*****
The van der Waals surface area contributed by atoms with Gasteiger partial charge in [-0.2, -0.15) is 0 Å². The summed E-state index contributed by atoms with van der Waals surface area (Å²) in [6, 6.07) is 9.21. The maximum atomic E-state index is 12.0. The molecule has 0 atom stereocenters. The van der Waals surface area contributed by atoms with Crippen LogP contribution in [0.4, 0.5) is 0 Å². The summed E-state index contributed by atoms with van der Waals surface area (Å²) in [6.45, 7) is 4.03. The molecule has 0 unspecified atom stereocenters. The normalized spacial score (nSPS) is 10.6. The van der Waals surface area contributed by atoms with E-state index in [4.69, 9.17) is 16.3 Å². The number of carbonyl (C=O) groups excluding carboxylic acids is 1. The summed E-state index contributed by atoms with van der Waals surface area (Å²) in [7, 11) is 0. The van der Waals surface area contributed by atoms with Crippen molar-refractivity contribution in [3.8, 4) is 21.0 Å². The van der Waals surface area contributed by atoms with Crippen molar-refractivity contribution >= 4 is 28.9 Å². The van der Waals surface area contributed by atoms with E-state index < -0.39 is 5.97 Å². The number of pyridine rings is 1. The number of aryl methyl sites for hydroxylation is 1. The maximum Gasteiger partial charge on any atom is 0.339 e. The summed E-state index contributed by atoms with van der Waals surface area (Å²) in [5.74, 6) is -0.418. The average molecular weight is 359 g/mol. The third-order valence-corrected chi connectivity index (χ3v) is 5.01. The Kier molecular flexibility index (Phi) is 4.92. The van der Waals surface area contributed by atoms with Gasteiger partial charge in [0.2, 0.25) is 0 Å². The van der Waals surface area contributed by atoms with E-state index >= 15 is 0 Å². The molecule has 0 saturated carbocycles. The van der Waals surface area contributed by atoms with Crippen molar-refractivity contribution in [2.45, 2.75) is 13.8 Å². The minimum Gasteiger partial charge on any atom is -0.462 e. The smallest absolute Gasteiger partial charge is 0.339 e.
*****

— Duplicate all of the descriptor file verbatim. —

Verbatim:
The van der Waals surface area contributed by atoms with Gasteiger partial charge in [-0.2, -0.15) is 0 Å². The summed E-state index contributed by atoms with van der Waals surface area (Å²) in [6, 6.07) is 9.21. The maximum atomic E-state index is 12.0. The molecule has 0 atom stereocenters. The van der Waals surface area contributed by atoms with Crippen LogP contribution in [0.4, 0.5) is 0 Å². The summed E-state index contributed by atoms with van der Waals surface area (Å²) in [6.45, 7) is 4.03. The molecule has 0 unspecified atom stereocenters. The normalized spacial score (nSPS) is 10.6. The van der Waals surface area contributed by atoms with E-state index in [4.69, 9.17) is 16.3 Å². The number of carbonyl (C=O) groups excluding carboxylic acids is 1. The summed E-state index contributed by atoms with van der Waals surface area (Å²) in [7, 11) is 0. The van der Waals surface area contributed by atoms with Crippen molar-refractivity contribution in [3.8, 4) is 21.0 Å². The van der Waals surface area contributed by atoms with Crippen molar-refractivity contribution >= 4 is 28.9 Å². The van der Waals surface area contributed by atoms with E-state index < -0.39 is 5.97 Å². The number of pyridine rings is 1. The number of aryl methyl sites for hydroxylation is 1. The maximum Gasteiger partial charge on any atom is 0.339 e. The summed E-state index contributed by atoms with van der Waals surface area (Å²) in [5.74, 6) is -0.418. The average molecular weight is 359 g/mol. The third-order valence-corrected chi connectivity index (χ3v) is 5.01. The Kier molecular flexibility index (Phi) is 4.92. The van der Waals surface area contributed by atoms with Gasteiger partial charge in [0.2, 0.25) is 0 Å². The van der Waals surface area contributed by atoms with E-state index >= 15 is 0 Å². The molecule has 0 saturated carbocycles. The van der Waals surface area contributed by atoms with Crippen molar-refractivity contribution in [2.45, 2.75) is 13.8 Å². The minimum Gasteiger partial charge on any atom is -0.462 e. The smallest absolute Gasteiger partial charge is 0.339 e.